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ASU students, professors speak for Afghan women without a voice

ASU students, professors and instructors participate in a reading on Oct. 8, 2015, at Changing Hands Bookstore in Tempe.
ASU students, professors and instructors participate in a reading on Oct. 8, 2015, at Changing Hands Bookstore in Tempe.

Afghanistan has one of the lowest female literacy rates in the world, but the Afghan Women’s Writing Project is looking to combat this issue by giving women the tools, guidance and opportunity to share their stories.

The AWWP is a non-profit, non-governmental organization whose goal is to nurture, educate and share the words of Afghanistan's women with the world, while offering readers unique insights into Afghan culture.

They provide writing materials, laptops, training workshops and safe facilities for the writers to use. AWWP started the first women-only internet café in Kabul, Afghanistan, but its exact location is kept secret due to security concerns.

“I didn’t think about writing as a privilege before, but for these women it really is,” said English graduate student Jacqueline Balderrama, a teaching assistant in ASU’s English department.

Balderrama participated in a reading of “Washing the Dust from Our Hearts,” an anthology of poetry and prose from the AWWP writers at the Tempe Changing Hands Bookstore on Oct. 8.

“We didn’t want the event to be about us at all,” Balderrama said. “The writers of the poems were able to watch the reading online so it was great to be able to help them amplify their voices.”

Sara Sams, an ASU English professor, has developed a great respect for the project’s writers while preparing for the reading.

Spending so much time inside the poems made Sams grateful for the freedom she has to write, she said.

“In these poems, we learn about some of the same stories we might hear about on the news — the beheading by the Taliban of a local teenager, the stoning of a couple in love — but we don’t usually learn about it from those who have lost them, and how they endure,” Sams said.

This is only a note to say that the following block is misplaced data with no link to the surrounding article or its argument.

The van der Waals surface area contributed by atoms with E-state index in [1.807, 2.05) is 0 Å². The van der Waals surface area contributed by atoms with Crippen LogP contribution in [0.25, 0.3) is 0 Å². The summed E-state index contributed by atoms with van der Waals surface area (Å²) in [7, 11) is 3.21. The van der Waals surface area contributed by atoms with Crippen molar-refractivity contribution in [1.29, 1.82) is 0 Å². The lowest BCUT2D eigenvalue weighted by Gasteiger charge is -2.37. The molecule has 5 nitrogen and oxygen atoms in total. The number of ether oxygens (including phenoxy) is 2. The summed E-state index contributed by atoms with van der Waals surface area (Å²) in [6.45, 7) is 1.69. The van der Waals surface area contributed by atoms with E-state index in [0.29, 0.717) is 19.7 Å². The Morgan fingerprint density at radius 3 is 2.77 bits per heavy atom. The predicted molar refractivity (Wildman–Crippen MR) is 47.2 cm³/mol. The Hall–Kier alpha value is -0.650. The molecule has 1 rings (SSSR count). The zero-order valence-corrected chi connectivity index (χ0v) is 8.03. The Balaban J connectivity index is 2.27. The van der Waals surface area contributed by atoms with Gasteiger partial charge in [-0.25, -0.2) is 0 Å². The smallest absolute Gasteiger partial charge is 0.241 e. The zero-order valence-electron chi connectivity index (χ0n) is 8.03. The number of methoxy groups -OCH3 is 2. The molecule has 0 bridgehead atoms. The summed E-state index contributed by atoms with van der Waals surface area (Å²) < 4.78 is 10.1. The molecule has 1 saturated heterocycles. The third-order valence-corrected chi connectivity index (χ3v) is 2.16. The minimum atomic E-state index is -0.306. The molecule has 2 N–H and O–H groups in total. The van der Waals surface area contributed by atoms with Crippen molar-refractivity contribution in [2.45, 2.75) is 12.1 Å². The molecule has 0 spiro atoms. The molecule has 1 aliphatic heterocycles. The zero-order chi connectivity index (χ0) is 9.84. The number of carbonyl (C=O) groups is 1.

AWWP was supposed to be a single workshop when it was founded in May 2009 by journalist and novelist Masha Hamilton who reported as a foreign correspondent from Afghanistan in 2004 and 2008.

Hamilton visited women in prison in Kabul and Kandahar, interviewed child brides and spoke to the matriarch of a family of opium farmers while she was there.

The mood among women in 2004 was hopeful according to the AWWP website. When she returned in 2008, Hamilton found it much more somber due to the Taliban’s resurgence and the women’s safety concerns.

AWWP’s support structure has grown to stretch across the globe to include mentors who are writers and journalists in the U.S., India, Africa and Denmark.

A big part of the project’s mission is helping women get their words onto paper. Once a draft is written, other writers and mentors help the author polish her work until it is complete.

“I’ve heard from writers that the mentoring process is a very treasured experience, being with like-minded women and sharing experiences allows them to grow together,” said Stacy Le Melle, the director of social media and communications for AWWP.

The project has adapted to the issue of illiteracy by teaching Dari and Pashto workshops as well as developing the oral stories project which trains current writers to meet with women who are illiterate and write their story for them, Le Melle said.

“In telling their own stories, we’ve seen these women gather strength, courage, and self-confidence," according to the website. “They become empowered to make change within their homes, their communities, and eventually their country.”

Related Links:

A bright future for Afghanistan is on the horizon

Afghan women need U.S. troops — just for a while longer

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